Flashcards in Arteriosclerosis and Cholesterol Deck (29)
What are the three types of arteriosclerosis?
1. Monkeberg medial sclerosis: calcification of media, incidental
2. Arteriolosclerosis: thickening of small vessels
3. Atherosclerosis: thickening of medium/large vessels
Where in the blood vessel wall does atherosclerotic thickening occur?
What are the four vessels most commonly effected by atherosclerosis?
2. Abdominal Aorta
4. Internal Carotid
What are the four modifiable risk factors of atherosclerotic disease?
What are the three non modifiable risks of atherosclerotic disease?
What is the pathogenesis of atherosclerosis?
Damage to intima causes lipid entry
Picked up by macrophage scavenger receptors that bind apoB receptors from oxidized LDL
Cholesterol esters accumulate in macrophages that are called foam cells
Foam cells release cytokines and growth factors that cause smooth muscle cells recruitment and a cycle of inflammation, injury, and repair that results in a necrotic cholesterol core covered by a fibrotic cap
What is the earliest sign of atherosclerosis and when does it occur?
Fatty streaks, can occur in a large number of people as early as teen years
What are the four pathologic results of atherosclerosis?
1. Stenosis of medium sized vessels: (politeal -PVD; coronary -angina; mesenteric: ischemic bowel disease)
2. Rupture and thrombosis: plaque rupture exposures coags and thrombus formation, MI and CVA( middle cerebral a)
3. Rupture and embolism: cholesterol clefts in emboli
4. Weakening of vessel wall and aneurysm : thickening of wall causes a diffusion barrier, atrophy and weakening of wall; aneurysm
How much of the vessel lumen has to be narrowed in stenosis to cause symptoms?
more than 70%
What are the two types of arteriolosclerosis?
What are the causes of hyaline arteriolosclerosis?
1. Benign HT: plasma proteins pushed out of lumen by increased pressure, deposit in vessel wall, thicken
2. Diabetes: non-enzymatic glycosylation of basement membrane makes vessels leaky, protein leaks into wall, thickening
What is the end result of hyaline arteriolosclerosis? in the kidney?
Cause lumen to narrow and end organ damage
Glomerular scarring = arteriolonephrosclerosis due to thickening of afferent arteriole
Reason for renal failure in diabetics and people with chronic HT
Grossly kidney because small with cortex scarring
What is the cause(s) of hyperplastic arteriolosclerosis?
Malignant HT cause hyperplasia of smooth muscle cells of vessel wall
Onion skin appearance
What is the end result of hyperplastic arteriolosclerosis?
Acute renal failure with flea bite appearance from pin point hemorrhage
Malignant hypertension is an accelerated, severe hypertensive disorder characterized by rapidly rising BP, usually in excess of 140 mm diastolic and may be accompanied by encephalopathy, nephropathy, retinopathy, heart failure and/or myocardial ischemia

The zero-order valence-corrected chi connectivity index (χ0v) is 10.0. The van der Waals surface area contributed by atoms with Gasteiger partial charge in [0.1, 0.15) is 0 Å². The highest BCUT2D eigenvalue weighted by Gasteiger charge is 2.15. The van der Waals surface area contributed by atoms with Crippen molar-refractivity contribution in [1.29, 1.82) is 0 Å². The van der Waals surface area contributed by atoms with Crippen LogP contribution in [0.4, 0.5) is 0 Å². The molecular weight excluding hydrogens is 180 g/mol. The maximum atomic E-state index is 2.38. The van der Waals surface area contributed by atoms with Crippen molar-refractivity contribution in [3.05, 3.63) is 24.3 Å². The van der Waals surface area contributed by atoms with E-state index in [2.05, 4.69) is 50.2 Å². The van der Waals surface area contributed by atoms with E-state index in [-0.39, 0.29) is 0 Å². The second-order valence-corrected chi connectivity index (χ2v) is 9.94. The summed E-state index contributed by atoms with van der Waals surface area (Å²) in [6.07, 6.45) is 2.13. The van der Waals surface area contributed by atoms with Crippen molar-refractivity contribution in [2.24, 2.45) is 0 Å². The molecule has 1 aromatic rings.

What BP constitutes a HT emergency?
When do you often see Monkeburg medial sclerosis?
on mamogram (looking for calcifications)
Monkeberg vessel calcifications follow the path of the vasculature
What is a normal cholesterol levels?
less than or equal to 200 mg/dl
Where are chylomicrons assembled?
Intestinal mucosal cells
Core of TAGs, cholesterol, fat soluble vitamens DEAK, cholesterol esters
Capsule of apo B-48
Where do chylomicrons go after they are assembled?
Travel into lymph to lymphatic duct to dump out in the left subclavian vein
What do chylomicrons pick up in the blood?
Apo C (CII activates LPL lipoprotein lipase on endothelial cells)
Apo E ( recognized by hepatic receptors)
Both from HDL
What regulates LPL?
Increases in fed states by insulin in adipose
Increases in fasting states in skeletal muscle
Highest expression in cardiac muscle
What does LPL do?
Extracellular enzyme bound to heparin sulfate on endothelial cells that cleaves chylomicron and VLDL contents like TAG into FAs and glycerol
What happens after chylomicrons are digested by LPL?
Apo C dissipates back to HDL, smaller (almost no TAGs) chylomicron reminant goes to liver where Apo E receptor allows for receptor mediated endocytosis, fuses with lysosome, digests the rest of the chylomicron (aas, cholesterol, fatty acids)
What is the apolipoprotein of VLDL/LDL?
What is the role of VLDL?
Made in liver to carry lipid to peripheral tissue
Gains Apo E and C in blood like chylomicrons
Digested by LPL and lose TAGs
Becomes LDL (higher cholesterol and cholesterol ester content)
Uptake of LDL in tissues mediated by LDLR that recognizes ApoB100 and ApoE
Where does HDL come from?
Made in blood (but also can be made in liver and intestines)
Esterifies cholesterols so that it can maintain a good gradient for uptake (sink)
What is the function of HDL?
1. Provides apo e and c to chylomicrons and VLDL/LDL
2. Takes up cholesterol and returns it to the liver